Source: Bethesda Blog
Tom J. Dennison of Newport News, VA, awoke from a coma in early May after being unconcious for nearly 14 years following a freak airplane refuse accident that nearly killed him in 1999. Thanks to the blue meteor, Dennison has missed out on the growth of the Elder Scrolls game series, knowing only his last beloved RPG experience Elder Scrolls: Daggerfall. Though he had heard of the new Elder Scrolls game, most of his friends told him to just wait for the collected edition with all the DLC in it.
Not really understanding what they meant by DLC, he waited nonetheless, and was ready when they announced Skyrim: Legendary Edition was coming out in June. "My Computer should be ready for Skyrim, I had a wicked awesome setup for Daggerfall. A 486 Processor, 100 MB harddrive and a 4x CD ROM!"
Remembering how overwhelming these massive RPGs can be and thinking back to the Ultima Strategy guides he grew up with, Dennison was as worried as he was excited about the new game. "I hope they expanded the amount of classes to choose from. Daggerfall only had eighteen. But the more they add, the more help I'll need."
Needless to say, when Bethesda announced May 31st that Prima Games would be publishing an 1100+ page Legendary Edition of their Skyrim guide to be released with the new game edition, Mr. Dennison was ecstatic. "Thank god! Where else could I turn for help on the game?"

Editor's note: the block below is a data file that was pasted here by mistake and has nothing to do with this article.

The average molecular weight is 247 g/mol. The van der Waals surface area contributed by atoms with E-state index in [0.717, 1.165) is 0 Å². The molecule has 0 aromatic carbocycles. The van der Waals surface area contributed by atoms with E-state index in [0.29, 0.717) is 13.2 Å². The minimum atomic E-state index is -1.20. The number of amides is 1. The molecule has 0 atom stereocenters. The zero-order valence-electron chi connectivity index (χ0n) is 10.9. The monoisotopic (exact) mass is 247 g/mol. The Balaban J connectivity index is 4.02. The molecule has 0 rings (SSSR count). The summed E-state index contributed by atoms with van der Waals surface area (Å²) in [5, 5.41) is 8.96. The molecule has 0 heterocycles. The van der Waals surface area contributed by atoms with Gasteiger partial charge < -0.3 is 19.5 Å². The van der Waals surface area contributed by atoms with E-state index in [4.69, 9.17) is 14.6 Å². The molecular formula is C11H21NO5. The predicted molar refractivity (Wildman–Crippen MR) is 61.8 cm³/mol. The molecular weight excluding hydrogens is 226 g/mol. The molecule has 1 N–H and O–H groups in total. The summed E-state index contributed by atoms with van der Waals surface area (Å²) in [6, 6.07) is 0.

"I mean, it's not like I can just type questions about it into a magic box and get the answers instantaneously from a variety of sources," he laughed.
Dennison told us that he planned to head over to a local retailer like Comp USA or Circuit City and pick up the game on compact disc. "I've got thirty bucks saved up, which should be enough for the game and the guide."
"I've heard that some people download video games nowadays, but I can't imagine waiting fifty-six days just to download one game when I could get it from the store right now," he added, referring to the amount of time it takes to download a six gigabyte game on 9600 Baud dial-up connection (or the amount of time it takes to download one World of Warcraft update on a modern high-speed connection).
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